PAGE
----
New Brunswick

Province urges public to avoid clumps of cyanobacteria in St. John River

A public health official in New Brunswick is urging people to stay away from clumps of cyanobacteria in the St. John River.

Cyanobacteria containing neurotoxins have been found along river in Fredericton and Woodstock

Janice Lawrence, biology professor at UNB, says mats of cyanobacteria can be brown, rust, burgundy, mossy or chalky. (Submitted)

A public health official in New Brunswick is urging people to stay away from the clumps of cyanobacteria that have been showing up in the St. John River.

Research this year has found high concentrations of neurotoxins in cyanobacteria, also known as blue-green algae, growing in the river in the Woodstock and Fredericton areas. 

People can still swim and take part in recreational water activities, but they should remain cautious about what look like thick, sometimes-brown mats of decayed vegetation, Public Health says.

"We need to be aware that there are algal blooms and algal mats that can appear," said Dr. Cristin Muecke, deputy chief medical officer with the province.

This cyanobacteria that people should be most cautious lives on the river bottom, cobbles and on top of other aquatic vegetation.

This form is also found in areas with fast-moving water, something Janice Lawrence, an associate professor at the University of New Brunswick, said isn't something typically associated with algae blooms.

Cyanobacteria mats also don't always look the same. They can be brown, rust, burgundy, mossy or chalky. 

"Blue-green algae is a bit of a misnomer of a term," Lawrence said. "They're actually cyanobacteria, so they're photosynthetic bacteria that live in similar environments to algae, and it's why people initially confused the two and thought they were one in the same."

Cyanobacteria have existed for four billion years and can be found in rivers, lakes and wetlands. (Mike Heenan/CBC)

What is cyanobacteria? 

Cyanobacteria have existed for four billion years and can be found in rivers, lakes and wetlands, she said. In warm weather, they can form blooms that may look like scum, foam or discolorations of blue-green, green, red, brown or yellow that can appear fluorescent.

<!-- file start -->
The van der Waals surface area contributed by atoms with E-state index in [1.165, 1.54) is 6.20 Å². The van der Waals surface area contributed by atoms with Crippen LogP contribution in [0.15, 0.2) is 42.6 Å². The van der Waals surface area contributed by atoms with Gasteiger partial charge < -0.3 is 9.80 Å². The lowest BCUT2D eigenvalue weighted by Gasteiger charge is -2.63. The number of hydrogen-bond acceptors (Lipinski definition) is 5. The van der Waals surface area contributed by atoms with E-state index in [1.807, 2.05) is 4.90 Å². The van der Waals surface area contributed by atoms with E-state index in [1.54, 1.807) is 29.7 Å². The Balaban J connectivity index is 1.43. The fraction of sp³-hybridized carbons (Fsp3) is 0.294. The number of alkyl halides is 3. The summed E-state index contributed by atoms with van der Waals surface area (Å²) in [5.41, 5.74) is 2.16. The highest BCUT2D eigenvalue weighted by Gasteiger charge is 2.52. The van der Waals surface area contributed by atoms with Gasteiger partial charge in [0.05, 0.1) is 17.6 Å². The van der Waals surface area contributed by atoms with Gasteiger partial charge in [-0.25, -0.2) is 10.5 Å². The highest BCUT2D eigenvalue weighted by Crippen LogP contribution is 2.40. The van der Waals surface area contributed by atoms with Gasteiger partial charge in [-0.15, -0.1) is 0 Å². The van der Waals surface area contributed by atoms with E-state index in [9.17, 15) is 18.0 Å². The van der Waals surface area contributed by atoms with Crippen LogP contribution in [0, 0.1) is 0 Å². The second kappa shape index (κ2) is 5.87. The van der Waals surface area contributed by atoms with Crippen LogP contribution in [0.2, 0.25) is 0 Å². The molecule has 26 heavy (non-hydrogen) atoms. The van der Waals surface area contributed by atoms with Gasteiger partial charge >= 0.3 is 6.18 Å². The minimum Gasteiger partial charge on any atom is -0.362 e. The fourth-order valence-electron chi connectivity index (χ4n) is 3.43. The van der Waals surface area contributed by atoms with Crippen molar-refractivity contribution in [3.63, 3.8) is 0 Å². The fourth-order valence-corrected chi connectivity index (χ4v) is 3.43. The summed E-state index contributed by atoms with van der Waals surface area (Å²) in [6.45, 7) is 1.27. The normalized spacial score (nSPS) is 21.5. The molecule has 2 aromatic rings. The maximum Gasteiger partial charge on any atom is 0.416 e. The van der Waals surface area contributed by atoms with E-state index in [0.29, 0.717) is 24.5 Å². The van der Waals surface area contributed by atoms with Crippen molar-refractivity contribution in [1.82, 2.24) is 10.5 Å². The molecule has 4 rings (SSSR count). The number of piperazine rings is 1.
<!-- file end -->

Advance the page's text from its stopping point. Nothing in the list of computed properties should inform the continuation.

Cyanobacteria can live at the bottom of a body of water or on the surface of it. 

Researchers grade cyanobacteria based on how they impact humans. 

The cyanobacteria that appear at the surface is typically blue-green and produce toxins that can impact the skin and liver. Cyanobacteria that live at the bottom of the river or along the water's surface, however, produce neurotoxins, which can interfere with muscle movement and cause paralysis and suffocation, Lawrence said.

Cyanobacteria that appear at the surface is typically blue-green and produce toxins that can impact the skin and liver. (Mike Heenan/CBC)

Most cyanobacteria are a healthy part of the environment and are not toxic to humans. 

"A particular cyanobacteria population could have the gene for producing toxin but not necessarily be actively producing the toxin," Muecke said. "So there is a lot of moving parts with regards to figuring out what the relative risk is for any given location."

Muecke said people shouldn't ingest or swallow river water. There are other ways to be exposed to cyanobacteria, such as skin contact and inhalation, but these are not as significant as ingesting water or mats. 

Geographic spread not clear 

She said children, animals, people with disabilities should be supervised while swimming in the water.